1. Statutory - the focus is on solvency, so conservative standards are mandated
2. GAAP - attempts to accurately reflect the earnings during a reporting period. Therefore, much of the conservatism in statutory reporting is removed.

a) In the US, publicly-traded companies and mutual companies must prepare GAAP reports
b) In Canada, insurers can only publish statements that are based on statutory accounting

3. Tax - in general, statutory financial reports are the starting point, with certain adjustments to reserve items
4. Managerial reporting - financial reports (usually GAAP) are modified to provide a more accurate picture of the impact of management decisions
5. Policyholder reporting - provides information for risk-sharing arrangements, for government reporting,
and for policyholders to complete their own financial reports
6. Provider reporting (US only) - provides information for provider risk sharing arrangements and medical management reporting
7. Assuris (Canada only) - reporting is needed for this consumer protection plan, which indemnifies the
policyholders of insolvent life insurers
Conservative standards mandated in statutory reporting in the US (326)
1. Certain items (such as agents' balances) are nonadmitted assets, meaning they are not allowed in determining solvency
2. NAIC prescribes the asset values to be used (does not allow flexibility)
3. Deferred acquisition costs are not allowed
4. Recognition of expense allowances in reserves is limited
5. Only in specific circumstances can lapses be assumed in policy reserve calculations
6. Minimum morbidity and mortality tables are required when determining reserves
7. Maximum interest rates to be used in setting reserves are specified
8. Asset Valuation Reserves (AVR) and Interest Maintenance Reserves (MR) are required in order to provide a cushion against investment losses and interest rate fluctuations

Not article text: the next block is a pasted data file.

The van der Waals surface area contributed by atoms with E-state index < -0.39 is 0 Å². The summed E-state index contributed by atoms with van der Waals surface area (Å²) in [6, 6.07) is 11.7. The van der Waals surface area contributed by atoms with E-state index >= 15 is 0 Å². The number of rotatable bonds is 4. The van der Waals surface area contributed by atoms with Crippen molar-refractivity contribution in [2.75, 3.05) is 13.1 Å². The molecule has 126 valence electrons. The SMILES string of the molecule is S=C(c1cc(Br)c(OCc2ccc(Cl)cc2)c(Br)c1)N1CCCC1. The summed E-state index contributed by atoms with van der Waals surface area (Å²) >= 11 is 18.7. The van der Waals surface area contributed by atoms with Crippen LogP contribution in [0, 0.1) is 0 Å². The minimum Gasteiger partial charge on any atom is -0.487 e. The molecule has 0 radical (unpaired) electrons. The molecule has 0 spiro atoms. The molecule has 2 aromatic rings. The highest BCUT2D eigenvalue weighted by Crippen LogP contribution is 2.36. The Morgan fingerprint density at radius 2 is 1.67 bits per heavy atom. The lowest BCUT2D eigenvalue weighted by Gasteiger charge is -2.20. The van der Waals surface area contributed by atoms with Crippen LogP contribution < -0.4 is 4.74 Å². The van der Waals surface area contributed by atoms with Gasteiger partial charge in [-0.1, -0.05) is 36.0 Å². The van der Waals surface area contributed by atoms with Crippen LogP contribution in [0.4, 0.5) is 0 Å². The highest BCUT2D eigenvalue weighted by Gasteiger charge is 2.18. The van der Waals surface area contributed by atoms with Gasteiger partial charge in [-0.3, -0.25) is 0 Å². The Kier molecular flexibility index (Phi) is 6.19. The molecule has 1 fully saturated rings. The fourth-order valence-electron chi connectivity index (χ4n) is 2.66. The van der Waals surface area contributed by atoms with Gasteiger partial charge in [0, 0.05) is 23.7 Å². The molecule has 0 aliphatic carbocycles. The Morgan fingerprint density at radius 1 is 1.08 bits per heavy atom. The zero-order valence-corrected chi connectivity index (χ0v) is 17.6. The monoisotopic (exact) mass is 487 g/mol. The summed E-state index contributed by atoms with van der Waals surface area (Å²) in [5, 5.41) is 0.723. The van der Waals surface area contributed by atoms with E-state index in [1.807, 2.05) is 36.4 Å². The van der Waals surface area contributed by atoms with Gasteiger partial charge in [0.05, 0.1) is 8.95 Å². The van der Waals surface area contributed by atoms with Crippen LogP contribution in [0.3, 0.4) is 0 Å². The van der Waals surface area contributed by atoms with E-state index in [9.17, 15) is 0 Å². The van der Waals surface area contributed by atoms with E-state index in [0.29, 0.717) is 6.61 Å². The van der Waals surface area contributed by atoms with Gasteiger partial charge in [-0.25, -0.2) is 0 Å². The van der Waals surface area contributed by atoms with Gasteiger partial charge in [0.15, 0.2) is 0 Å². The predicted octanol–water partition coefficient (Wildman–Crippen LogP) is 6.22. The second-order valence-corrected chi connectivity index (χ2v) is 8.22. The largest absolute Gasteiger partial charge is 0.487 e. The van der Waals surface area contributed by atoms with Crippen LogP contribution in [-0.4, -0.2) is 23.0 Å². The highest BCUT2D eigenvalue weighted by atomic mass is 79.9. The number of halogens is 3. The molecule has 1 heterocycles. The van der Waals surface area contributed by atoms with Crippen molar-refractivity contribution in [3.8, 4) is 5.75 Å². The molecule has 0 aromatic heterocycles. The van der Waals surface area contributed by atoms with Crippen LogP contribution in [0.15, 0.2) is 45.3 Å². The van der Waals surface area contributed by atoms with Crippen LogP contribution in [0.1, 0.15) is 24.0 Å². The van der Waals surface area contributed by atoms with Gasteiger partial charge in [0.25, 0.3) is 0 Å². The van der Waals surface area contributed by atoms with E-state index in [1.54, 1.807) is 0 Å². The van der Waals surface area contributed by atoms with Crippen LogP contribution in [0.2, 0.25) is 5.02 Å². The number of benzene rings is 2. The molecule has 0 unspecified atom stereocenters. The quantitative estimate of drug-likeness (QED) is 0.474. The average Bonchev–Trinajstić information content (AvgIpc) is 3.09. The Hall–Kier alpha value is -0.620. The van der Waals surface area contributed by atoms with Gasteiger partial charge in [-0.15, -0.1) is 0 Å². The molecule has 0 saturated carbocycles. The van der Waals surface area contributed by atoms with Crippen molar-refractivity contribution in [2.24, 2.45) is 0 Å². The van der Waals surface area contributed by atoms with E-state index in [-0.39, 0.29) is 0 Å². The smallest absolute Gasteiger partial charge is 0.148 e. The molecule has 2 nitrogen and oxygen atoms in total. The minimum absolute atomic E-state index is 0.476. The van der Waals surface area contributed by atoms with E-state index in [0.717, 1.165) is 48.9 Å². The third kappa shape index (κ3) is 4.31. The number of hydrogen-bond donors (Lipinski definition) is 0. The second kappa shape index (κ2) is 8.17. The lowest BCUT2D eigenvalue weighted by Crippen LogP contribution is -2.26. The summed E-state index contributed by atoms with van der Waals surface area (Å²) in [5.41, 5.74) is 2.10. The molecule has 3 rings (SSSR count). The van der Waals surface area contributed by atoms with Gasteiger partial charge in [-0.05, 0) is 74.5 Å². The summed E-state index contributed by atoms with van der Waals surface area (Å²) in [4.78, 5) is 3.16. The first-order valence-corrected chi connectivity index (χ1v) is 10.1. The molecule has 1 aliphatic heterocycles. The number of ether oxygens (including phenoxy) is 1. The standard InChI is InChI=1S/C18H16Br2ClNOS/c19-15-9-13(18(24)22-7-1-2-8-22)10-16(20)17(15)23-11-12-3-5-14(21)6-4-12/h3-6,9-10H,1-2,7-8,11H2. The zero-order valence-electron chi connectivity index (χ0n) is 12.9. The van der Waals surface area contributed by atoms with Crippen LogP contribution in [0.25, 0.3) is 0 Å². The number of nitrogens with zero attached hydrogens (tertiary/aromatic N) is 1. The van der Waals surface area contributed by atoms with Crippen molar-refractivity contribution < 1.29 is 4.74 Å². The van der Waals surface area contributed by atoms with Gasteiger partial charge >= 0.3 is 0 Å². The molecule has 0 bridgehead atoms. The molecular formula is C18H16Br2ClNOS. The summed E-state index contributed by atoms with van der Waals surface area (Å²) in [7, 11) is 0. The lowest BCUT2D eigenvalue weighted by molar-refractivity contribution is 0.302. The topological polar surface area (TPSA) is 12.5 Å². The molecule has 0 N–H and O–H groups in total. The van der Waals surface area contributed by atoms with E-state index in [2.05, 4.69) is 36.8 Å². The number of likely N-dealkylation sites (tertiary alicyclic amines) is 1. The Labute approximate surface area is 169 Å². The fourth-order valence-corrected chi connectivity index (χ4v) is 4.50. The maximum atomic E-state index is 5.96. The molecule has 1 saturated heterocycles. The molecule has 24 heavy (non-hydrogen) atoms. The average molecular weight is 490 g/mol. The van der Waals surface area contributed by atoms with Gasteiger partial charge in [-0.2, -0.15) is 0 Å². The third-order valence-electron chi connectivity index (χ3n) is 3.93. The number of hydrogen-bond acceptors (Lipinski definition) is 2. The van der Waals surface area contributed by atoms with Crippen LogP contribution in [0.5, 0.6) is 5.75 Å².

Solvency safeguards in the Canadian Insurance Companies Act (331)
1. The actuary is required to examine the current and future solvency position of the company
2. The actuary is required to report to the CEO and CFO matters the actuary believes may have material adverse effects on the financial position of the company and require rectification
3. A copy of this report is to be provided to the directors
4. If the actuary believes suitable action is not being taken to rectify the matter, the actuary shall send a copy of the report to the Superintendent
Major modifications to US statutory reporting to produce GAAP results (332)
1. Removal of some of the conservatism in reserving assumptions
2. Recognition of deferred taxes
3. Recognition of the market value of most assets
4. Recognition of lapses in reserves
5. Capitalization of deferred acquisition costs
6. Recognition of all receivables and allowances
7. Removal of the AVR and IMR
Items included in the Canadian annual statement actuarial report (333)
1. A description and justification for all assumptions
2. A description of any approximations used
3. Any changes in the assumptions and the effect thereof
4. A signed statement affirming compliance with Canadian actuarial standards of practice
5. A description of how the actuary is compensated and a signed statement that the actuary has performed his duties without regard to personal considerations
6. A signed copy of the opinion of the actuary
7. Any other information that the Superintendent may require
Modifications to US statutory reporting to produce tax reporting results (335)
1. Use of minimum interest rates for tax reserves
2. Use of the DAC tax to delay recognition of certain expenses. This tax is not related to any real expense, but is instead a specified percentage of inforce premium.
3. Group carriers must reduce provisions for refunds and unearned premiums by 20%
Modifications to Canadian statutory reporting to produce tax reporting results (335)
1. Changes in actuarial reserves
2. Reserves for incurred but unreported claims
3. Provisions for deferred policy acquisition costs